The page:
Manufacturing in the Big Apple has surpassed analysts’ expectations, signaling strong growth for this critical component of the nation’s economy and infrastructure. Earlier this week, the Federal Reserve Bank of New York released its report, in which it found that New York’s Manufacturing Index increased to 1.5 for the month. As we’ve discussed previously here on our blog, any reading above zero signals growth and expansion, which is exactly where manufacturing companies want to be.
But 1.5 isn’t just “growth;” it’s fast, large growth. In October 2015, for instance, New York’s manufacturing industry had a Manufacturing Index of -6.8 (yes, that’s a negative), signaling shrinkage for the industry. However, it’s safe to say things have turned around in a positive direction, as New York’s Manufacturing Index is back in the green zone.
If you we look more closely at the report, it reveals that new orders are supporting a stronger economy in New York. New orders increased by 8.7 points, reaching an index of 3.1. This is yet another indication of a strong manufacturing industry in New York.
Of course, this doesn’t necessarily mean that the manufacturing industry in New York will continue growing at its current pace. Analysts say the market is susceptible to certain factors, such as employment cutbacks. Many manufacturers in the Big Apple are laying off workers and cutting back on their workers’ existing hours. This has led some analysts believe that the industry could face a downturn in the following months.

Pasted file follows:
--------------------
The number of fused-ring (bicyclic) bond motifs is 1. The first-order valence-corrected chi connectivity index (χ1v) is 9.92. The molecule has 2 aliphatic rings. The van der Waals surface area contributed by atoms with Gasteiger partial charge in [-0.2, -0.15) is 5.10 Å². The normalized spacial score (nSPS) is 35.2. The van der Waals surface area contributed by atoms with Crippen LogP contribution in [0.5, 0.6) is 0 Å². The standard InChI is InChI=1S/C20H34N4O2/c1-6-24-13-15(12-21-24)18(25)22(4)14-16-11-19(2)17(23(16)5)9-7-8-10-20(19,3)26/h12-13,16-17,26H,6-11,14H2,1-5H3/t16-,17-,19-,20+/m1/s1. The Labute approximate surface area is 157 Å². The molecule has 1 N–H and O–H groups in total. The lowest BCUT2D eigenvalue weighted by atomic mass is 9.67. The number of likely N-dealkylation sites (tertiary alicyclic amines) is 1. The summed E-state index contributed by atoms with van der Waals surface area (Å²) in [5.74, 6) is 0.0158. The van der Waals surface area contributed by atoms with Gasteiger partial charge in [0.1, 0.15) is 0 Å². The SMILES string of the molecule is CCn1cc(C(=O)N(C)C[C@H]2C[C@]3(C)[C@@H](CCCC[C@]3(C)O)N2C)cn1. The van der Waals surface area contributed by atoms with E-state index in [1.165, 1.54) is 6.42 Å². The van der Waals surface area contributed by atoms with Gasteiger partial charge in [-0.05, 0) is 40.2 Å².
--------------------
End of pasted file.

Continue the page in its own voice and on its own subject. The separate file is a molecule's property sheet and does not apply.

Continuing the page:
Furthermore, manufacturers have been battling with a strong U.S. dollar. As you may already know, a strong dollar makes their products more expensive. And when products are too expensive, sales begin to slow and manufacturers generate less revenue. This is why it’s important for the Feds to manage the economy, adjusting interest rates when needed to ensure people are spending; otherwise, it could hurt manufacturing companies as well as companies in other industries.
The U.S. Senate also recently released a report on the U.S. manufacturing industry, suggesting that it’s still overcoming a “prolonged” period of weakness and slow growth. The Federal Reserve revealed last month that factory production increased by 0.2% in September. Since then, however, production has been relatively stagnant, neither growing nor shrinking. That’s not necessarily bad news, but it’s not good news either. In any case, manufacturers in New York and throughout the country are staying optimistic about strong growth.
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